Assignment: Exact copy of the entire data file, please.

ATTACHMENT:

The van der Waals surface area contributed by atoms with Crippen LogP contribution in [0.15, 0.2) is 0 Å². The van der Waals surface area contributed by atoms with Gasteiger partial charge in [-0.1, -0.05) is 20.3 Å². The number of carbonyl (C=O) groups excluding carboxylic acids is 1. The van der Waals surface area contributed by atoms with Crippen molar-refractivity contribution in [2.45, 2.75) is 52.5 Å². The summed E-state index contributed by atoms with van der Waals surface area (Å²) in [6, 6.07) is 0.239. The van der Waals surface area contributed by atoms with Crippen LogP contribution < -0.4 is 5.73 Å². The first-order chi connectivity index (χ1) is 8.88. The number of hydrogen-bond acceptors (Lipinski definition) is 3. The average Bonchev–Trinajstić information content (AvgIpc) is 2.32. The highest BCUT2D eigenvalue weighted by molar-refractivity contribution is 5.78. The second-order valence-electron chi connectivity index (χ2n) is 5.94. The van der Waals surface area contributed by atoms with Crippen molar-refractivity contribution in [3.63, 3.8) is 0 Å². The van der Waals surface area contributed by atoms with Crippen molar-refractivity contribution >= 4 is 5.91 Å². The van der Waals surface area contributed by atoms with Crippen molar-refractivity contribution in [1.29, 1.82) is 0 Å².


The van der Waals surface area contributed by atoms with Crippen LogP contribution in [0.15, 0.2) is 0 Å². The van der Waals surface area contributed by atoms with Gasteiger partial charge in [-0.1, -0.05) is 20.3 Å². The number of carbonyl (C=O) groups excluding carboxylic acids is 1. The van der Waals surface area contributed by atoms with Crippen molar-refractivity contribution in [2.45, 2.75) is 52.5 Å². The summed E-state index contributed by atoms with van der Waals surface area (Å²) in [6, 6.07) is 0.239. The van der Waals surface area contributed by atoms with Crippen LogP contribution < -0.4 is 5.73 Å². The first-order chi connectivity index (χ1) is 8.88. The number of hydrogen-bond acceptors (Lipinski definition) is 3. The average Bonchev–Trinajstić information content (AvgIpc) is 2.32. The highest BCUT2D eigenvalue weighted by molar-refractivity contribution is 5.78. The second-order valence-electron chi connectivity index (χ2n) is 5.94. The van der Waals surface area contributed by atoms with Crippen molar-refractivity contribution in [3.63, 3.8) is 0 Å². The van der Waals surface area contributed by atoms with Crippen molar-refractivity contribution >= 4 is 5.91 Å². The van der Waals surface area contributed by atoms with Crippen molar-refractivity contribution in [1.29, 1.82) is 0 Å².